December 8, 2008
LARRY PRICE, PLAINTIFF-APPELLANT,
HUDSON HEIGHTS DEVELOPMENT, LLC, AND UNION CITY ZONING BOARD OF ADJUSTMENT, DEFENDANTS-RESPONDENTS.
On appeal from the Superior Court of New Jersey, Law Division, Hudson County, Docket No. L-5830-06.
NOT FOR PUBLICATION WITHOUT THE APPROVAL OF THE APPELLATE DIVISION
Argued November 5, 2008
Before Judges Wefing, Parker and Yannotti.
Plaintiff Larry Price appeals from an order entered by the Law Division on April 17, 2007, which dismissed his action in lieu of prerogative writs. The court affirmed the issuance by the Union City Zoning Board of Adjustment of site plan approval and variances for the construction by defendant Hudson Heights Development, LLC of a four-story residential building in the City. For the reasons that follow, we reverse.
Here, Hudson Heights proposed to construct a "limited multi-family residential development" on property located at 115-129 37th Street in Union City. The property is in the City's "R-Zone." The proposed building consists of three residential floors over a single grade-level of parking. The structure will contain twelve two-bedroom units, twenty-four one-bedroom units and twelve studio apartments.
The Board considered the application at its meeting of September 21, 2006. Hudson Heights presented testimony from Albert Arencibia, the architect of the building; Craig Peregoy, a traffic engineer; and Michael Kauker, a professional planner. Thereafter, the Board voted to approve the site plan and variances from the zoning requirements for maximum density, maximum lot coverage, front yard setback, rear yard setback, side yard setbacks, building length, building height, and parking. On October 12, 2006, the Board adopted a resolution that memorialized its action.
On December 4, 2006, plaintiff filed his action in the Law Division seeking to invalidate the Board's action. Plaintiff alleged that the Board's action was void because Hudson Heights had not filed with the Board a statement disclosing the names and addresses of all persons holding at least ten percent of its stock, as required by N.J.S.A. 40:55D-48.1. Plaintiff also alleged that the Board's action in approving the variances was arbitrary, capricious and unreasonable.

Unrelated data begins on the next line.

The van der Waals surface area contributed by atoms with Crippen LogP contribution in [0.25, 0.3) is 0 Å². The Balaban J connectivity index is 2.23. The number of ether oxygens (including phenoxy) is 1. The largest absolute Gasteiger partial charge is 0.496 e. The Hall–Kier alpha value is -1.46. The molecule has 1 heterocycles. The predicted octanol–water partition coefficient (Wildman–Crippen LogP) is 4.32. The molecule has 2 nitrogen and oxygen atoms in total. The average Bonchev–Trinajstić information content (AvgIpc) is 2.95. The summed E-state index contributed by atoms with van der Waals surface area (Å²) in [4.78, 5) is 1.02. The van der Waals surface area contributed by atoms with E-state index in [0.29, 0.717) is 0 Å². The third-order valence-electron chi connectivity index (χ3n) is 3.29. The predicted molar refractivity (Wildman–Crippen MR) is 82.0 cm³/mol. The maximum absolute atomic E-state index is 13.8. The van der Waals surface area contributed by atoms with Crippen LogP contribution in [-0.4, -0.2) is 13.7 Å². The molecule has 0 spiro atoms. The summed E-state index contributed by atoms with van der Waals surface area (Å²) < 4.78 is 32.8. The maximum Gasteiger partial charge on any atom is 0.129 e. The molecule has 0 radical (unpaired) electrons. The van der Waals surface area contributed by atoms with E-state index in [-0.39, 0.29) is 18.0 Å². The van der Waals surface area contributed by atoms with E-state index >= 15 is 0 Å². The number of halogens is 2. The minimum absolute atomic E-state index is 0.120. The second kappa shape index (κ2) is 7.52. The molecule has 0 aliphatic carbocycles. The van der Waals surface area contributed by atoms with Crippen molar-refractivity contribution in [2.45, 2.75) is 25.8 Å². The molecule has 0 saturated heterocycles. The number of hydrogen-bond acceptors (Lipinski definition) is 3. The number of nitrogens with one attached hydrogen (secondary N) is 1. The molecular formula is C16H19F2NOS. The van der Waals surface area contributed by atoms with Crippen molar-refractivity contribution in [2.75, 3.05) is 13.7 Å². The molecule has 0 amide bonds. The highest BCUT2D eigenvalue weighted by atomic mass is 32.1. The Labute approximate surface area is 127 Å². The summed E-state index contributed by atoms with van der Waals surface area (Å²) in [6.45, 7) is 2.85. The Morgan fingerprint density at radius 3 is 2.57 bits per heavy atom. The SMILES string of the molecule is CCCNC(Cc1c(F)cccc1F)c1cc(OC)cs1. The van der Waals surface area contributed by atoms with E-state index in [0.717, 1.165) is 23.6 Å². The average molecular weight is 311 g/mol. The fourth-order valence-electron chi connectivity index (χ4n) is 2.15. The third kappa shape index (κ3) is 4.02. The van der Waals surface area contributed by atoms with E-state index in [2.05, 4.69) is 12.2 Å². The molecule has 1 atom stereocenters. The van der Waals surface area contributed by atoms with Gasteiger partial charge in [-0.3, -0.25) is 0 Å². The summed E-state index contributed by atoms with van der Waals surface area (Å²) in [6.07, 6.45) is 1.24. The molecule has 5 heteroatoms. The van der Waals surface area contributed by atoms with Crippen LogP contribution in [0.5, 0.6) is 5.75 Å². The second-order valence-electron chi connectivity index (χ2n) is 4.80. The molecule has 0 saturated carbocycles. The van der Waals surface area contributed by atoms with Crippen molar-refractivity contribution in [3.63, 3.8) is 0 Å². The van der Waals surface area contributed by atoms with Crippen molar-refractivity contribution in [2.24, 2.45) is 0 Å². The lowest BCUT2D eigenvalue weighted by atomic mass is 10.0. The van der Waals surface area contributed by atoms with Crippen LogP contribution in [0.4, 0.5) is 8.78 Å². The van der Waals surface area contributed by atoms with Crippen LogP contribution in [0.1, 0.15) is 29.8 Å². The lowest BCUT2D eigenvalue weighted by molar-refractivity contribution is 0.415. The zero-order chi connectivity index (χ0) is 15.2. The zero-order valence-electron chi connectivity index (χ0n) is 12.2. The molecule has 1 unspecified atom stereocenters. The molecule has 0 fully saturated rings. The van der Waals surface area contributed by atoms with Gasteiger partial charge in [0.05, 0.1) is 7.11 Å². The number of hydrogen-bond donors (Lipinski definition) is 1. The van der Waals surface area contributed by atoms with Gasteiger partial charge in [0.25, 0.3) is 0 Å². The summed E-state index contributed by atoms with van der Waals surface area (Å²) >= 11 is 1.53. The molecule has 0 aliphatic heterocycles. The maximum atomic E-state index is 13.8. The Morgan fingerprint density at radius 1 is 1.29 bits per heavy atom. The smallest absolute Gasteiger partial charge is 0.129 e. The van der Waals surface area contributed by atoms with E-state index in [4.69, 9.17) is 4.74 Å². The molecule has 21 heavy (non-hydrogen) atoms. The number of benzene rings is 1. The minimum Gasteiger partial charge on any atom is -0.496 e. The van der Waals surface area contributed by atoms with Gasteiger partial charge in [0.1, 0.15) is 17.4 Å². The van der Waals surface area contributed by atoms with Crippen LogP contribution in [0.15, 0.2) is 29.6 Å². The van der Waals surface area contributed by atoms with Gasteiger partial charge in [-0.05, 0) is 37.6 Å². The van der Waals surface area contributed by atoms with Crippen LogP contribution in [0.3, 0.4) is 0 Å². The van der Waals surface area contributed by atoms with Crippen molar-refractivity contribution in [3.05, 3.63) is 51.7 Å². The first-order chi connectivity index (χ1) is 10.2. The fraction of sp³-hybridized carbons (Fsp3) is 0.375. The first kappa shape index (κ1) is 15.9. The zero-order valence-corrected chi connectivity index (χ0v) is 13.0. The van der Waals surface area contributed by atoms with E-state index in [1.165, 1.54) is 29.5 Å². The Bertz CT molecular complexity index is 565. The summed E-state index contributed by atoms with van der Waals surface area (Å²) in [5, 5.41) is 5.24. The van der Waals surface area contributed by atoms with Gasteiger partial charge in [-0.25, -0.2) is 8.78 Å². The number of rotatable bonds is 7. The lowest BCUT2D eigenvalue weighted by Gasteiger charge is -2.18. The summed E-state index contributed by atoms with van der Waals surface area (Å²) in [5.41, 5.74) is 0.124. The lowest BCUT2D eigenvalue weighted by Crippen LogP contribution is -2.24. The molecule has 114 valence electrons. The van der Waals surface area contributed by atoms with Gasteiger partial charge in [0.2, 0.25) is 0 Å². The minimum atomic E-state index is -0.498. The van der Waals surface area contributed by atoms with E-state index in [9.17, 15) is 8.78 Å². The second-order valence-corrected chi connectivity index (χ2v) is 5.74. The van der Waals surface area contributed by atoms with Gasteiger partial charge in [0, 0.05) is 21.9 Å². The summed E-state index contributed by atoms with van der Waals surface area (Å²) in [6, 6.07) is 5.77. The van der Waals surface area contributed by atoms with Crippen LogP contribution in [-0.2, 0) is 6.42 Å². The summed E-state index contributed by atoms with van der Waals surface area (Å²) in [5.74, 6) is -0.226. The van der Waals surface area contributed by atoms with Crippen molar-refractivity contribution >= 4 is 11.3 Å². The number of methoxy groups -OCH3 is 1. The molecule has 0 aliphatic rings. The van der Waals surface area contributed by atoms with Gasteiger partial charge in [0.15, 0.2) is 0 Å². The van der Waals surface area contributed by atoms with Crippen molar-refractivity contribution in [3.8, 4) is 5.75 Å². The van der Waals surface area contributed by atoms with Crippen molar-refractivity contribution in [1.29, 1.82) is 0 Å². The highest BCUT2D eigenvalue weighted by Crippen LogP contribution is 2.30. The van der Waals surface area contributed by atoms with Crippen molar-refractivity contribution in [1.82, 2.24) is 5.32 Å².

The trial court heard the matter on April 3, 2007, and placed its decision on the record on that date. The court rejected plaintiff's contention that the Board's action was void because Hudson Heights had not filed the stockholder disclosure statement before the Board acted. The court determined that Hudson Heights' failure to file the disclosure statement was an "oversight" that was cured when Hudson Heights later filed the statement. The court additionally found that there was sufficient credible evidence in the record to support the Board's decision to approve the site plan and the variances. The court concluded that the Board's action was not arbitrary, capricious or unreasonable. The trial court entered an order dated April 17, 2007, which memorialized its findings and dismissed plaintiff's complaint. This appeal followed.